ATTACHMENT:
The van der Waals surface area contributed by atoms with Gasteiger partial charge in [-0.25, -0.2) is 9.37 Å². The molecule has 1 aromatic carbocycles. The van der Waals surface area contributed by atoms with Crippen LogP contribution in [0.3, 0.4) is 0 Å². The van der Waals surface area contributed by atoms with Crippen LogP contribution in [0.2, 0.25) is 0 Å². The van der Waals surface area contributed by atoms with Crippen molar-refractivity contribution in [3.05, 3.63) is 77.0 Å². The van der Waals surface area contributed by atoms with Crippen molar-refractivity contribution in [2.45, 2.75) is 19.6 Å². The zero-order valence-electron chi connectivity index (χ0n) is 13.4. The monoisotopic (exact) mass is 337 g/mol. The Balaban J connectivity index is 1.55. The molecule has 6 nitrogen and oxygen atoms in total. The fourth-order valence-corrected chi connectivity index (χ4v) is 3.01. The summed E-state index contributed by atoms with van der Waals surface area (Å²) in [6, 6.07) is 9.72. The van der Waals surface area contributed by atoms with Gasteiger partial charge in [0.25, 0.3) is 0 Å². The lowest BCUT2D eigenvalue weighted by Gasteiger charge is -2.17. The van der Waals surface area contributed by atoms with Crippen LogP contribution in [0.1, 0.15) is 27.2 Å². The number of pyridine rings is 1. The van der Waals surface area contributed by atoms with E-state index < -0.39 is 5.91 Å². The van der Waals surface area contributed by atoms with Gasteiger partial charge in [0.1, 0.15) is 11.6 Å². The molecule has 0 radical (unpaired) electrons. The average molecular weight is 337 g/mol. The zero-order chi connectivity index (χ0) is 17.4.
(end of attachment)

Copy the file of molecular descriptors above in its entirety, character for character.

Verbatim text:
The van der Waals surface area contributed by atoms with Gasteiger partial charge in [-0.25, -0.2) is 9.37 Å². The molecule has 1 aromatic carbocycles. The van der Waals surface area contributed by atoms with Crippen LogP contribution in [0.3, 0.4) is 0 Å². The van der Waals surface area contributed by atoms with Crippen LogP contribution in [0.2, 0.25) is 0 Å². The van der Waals surface area contributed by atoms with Crippen molar-refractivity contribution in [3.05, 3.63) is 77.0 Å². The van der Waals surface area contributed by atoms with Crippen molar-refractivity contribution in [2.45, 2.75) is 19.6 Å². The zero-order valence-electron chi connectivity index (χ0n) is 13.4. The monoisotopic (exact) mass is 337 g/mol. The Balaban J connectivity index is 1.55. The molecule has 6 nitrogen and oxygen atoms in total. The fourth-order valence-corrected chi connectivity index (χ4v) is 3.01. The summed E-state index contributed by atoms with van der Waals surface area (Å²) in [6, 6.07) is 9.72. The van der Waals surface area contributed by atoms with Gasteiger partial charge in [0.25, 0.3) is 0 Å². The lowest BCUT2D eigenvalue weighted by Gasteiger charge is -2.17. The van der Waals surface area contributed by atoms with Crippen LogP contribution in [0.1, 0.15) is 27.2 Å². The number of pyridine rings is 1. The van der Waals surface area contributed by atoms with E-state index < -0.39 is 5.91 Å². The van der Waals surface area contributed by atoms with Gasteiger partial charge in [0.1, 0.15) is 11.6 Å². The molecule has 0 radical (unpaired) electrons. The average molecular weight is 337 g/mol. The zero-order chi connectivity index (χ0) is 17.4.